In its order issued on Tuesday, the court said that the decision to suspend the law “may reduce the harm of farmers and encourage them to come to the negotiating table with confidence and sincerity.”
The law was first passed in September. For decades, the Indian government has provided farmers with guaranteed prices for certain crops, providing long-term certainty, enabling them to invest in the next crop cycle. The new law initiated by the government of Prime Minister Narendra Modi instead allows farmers to sell goods to anyone at any price-giving them greater freedom to do things such as selling directly to buyers and selling to other states Things.
But farmers believe that the new regulations will make it easier for companies to exploit agricultural workers and help big companies keep prices down, making the situation worse. On the contrary, if the demand is strong, farmers can sell their crops at high prices. Conversely, when the market is in short supply, it may be difficult for them to reach the lowest price.
Since late November, more than 1
In the three borders of New Delhi, each border has a sit-in for several days. Farmers blocked the roads and set up temporary camps. Some people slept on the roads or on tractors. They came from many different states, participated in large-scale protests and sometimes clashed with the police.
The government has held eight rounds of talks with the leaders of more than 30 farmers’ unions who violated the law, but the talks were of no avail.
The deadlock prompted the Supreme Court to suspend the law on Tuesday and order the establishment of a four-person mediation committee to help the parties negotiate in a “harmonious atmosphere.” According to the order, the mediation committee must meet within 10 days and submit its first report within two months after the meeting.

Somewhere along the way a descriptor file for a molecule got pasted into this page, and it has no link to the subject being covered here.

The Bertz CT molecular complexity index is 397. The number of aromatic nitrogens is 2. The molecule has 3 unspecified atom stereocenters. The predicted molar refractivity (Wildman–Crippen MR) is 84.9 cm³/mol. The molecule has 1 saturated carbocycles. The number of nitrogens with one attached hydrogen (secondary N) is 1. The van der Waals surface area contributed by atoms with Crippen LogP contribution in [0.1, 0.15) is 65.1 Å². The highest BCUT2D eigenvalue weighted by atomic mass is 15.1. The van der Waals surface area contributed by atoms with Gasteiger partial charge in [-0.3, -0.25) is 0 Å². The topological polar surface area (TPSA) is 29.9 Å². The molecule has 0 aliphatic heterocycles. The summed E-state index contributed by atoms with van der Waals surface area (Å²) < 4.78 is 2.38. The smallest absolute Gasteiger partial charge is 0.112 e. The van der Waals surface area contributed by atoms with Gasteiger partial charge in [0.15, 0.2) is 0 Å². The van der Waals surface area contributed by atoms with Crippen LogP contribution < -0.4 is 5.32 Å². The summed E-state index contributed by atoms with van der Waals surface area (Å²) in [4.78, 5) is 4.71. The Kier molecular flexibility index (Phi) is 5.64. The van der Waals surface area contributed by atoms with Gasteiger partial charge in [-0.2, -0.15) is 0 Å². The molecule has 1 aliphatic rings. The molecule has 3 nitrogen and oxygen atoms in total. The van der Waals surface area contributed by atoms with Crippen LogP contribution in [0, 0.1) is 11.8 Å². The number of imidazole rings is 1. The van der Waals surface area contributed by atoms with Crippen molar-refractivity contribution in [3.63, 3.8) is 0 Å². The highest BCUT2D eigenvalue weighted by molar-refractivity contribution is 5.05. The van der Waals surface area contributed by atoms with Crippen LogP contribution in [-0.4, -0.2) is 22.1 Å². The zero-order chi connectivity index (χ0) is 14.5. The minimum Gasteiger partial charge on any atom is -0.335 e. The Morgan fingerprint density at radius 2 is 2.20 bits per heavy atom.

The court also said on Tuesday that it will maintain the minimum support price protection measures until further orders. This is one of the main points of friction between the government and farmers. According to the court order, “any action taken under the Farm Law shall not deprive or deprive farmers of their ownership”.
However, Samyukt Kisan Morcha, an umbrella organization representing the farmers’ union, has repeatedly stated that it will not participate in any court-appointed mediation-and reiterated this after issuing a new order.
Farmer leader Balbir Singh Rajewal (Balbir Singh Rajewal) said at a press conference on Tuesday: “This is a prank by the government. They want to relieve the pressure on their shoulders, so they demand the establishment of a Supreme Court committee. Expressed opposition.” Committee members are all pro-government.
The attorney general who handled the matter on behalf of the government also criticized the Supreme Court’s order, saying they “strongly opposed” any temporary stay.
These laws are controversial because agriculture is the main source of livelihood for about 58% of India’s 1.3 billion people, and farmers have been vying to raise the guaranteed minimum price for years. They are the largest electoral district in the country-making agriculture a central political issue.